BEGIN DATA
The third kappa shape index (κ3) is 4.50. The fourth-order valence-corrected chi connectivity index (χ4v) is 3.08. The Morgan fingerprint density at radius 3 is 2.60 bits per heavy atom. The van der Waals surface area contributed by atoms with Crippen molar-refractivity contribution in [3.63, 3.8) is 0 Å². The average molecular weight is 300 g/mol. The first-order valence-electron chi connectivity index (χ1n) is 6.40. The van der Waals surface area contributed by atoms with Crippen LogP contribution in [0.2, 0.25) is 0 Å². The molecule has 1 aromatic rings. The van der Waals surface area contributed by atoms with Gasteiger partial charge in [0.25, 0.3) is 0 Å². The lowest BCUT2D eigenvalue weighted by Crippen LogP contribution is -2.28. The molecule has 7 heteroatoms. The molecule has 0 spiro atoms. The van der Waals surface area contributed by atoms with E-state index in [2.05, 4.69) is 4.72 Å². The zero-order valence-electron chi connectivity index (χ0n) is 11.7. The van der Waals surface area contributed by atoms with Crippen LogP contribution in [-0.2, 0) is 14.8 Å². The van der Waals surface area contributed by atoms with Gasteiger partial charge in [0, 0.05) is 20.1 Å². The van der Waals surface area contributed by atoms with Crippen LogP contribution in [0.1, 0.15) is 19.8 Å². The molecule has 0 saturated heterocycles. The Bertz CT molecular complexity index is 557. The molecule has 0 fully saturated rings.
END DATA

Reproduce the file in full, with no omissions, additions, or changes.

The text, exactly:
The third kappa shape index (κ3) is 4.50. The fourth-order valence-corrected chi connectivity index (χ4v) is 3.08. The Morgan fingerprint density at radius 3 is 2.60 bits per heavy atom. The van der Waals surface area contributed by atoms with Crippen molar-refractivity contribution in [3.63, 3.8) is 0 Å². The average molecular weight is 300 g/mol. The first-order valence-electron chi connectivity index (χ1n) is 6.40. The van der Waals surface area contributed by atoms with Crippen LogP contribution in [0.2, 0.25) is 0 Å². The molecule has 1 aromatic rings. The van der Waals surface area contributed by atoms with Gasteiger partial charge in [0.25, 0.3) is 0 Å². The lowest BCUT2D eigenvalue weighted by Crippen LogP contribution is -2.28. The molecule has 7 heteroatoms. The molecule has 0 spiro atoms. The van der Waals surface area contributed by atoms with E-state index in [2.05, 4.69) is 4.72 Å². The zero-order valence-electron chi connectivity index (χ0n) is 11.7. The van der Waals surface area contributed by atoms with Crippen LogP contribution in [-0.2, 0) is 14.8 Å². The van der Waals surface area contributed by atoms with Gasteiger partial charge in [0, 0.05) is 20.1 Å². The van der Waals surface area contributed by atoms with Crippen LogP contribution in [0.1, 0.15) is 19.8 Å². The molecule has 0 saturated heterocycles. The Bertz CT molecular complexity index is 557. The molecule has 0 fully saturated rings.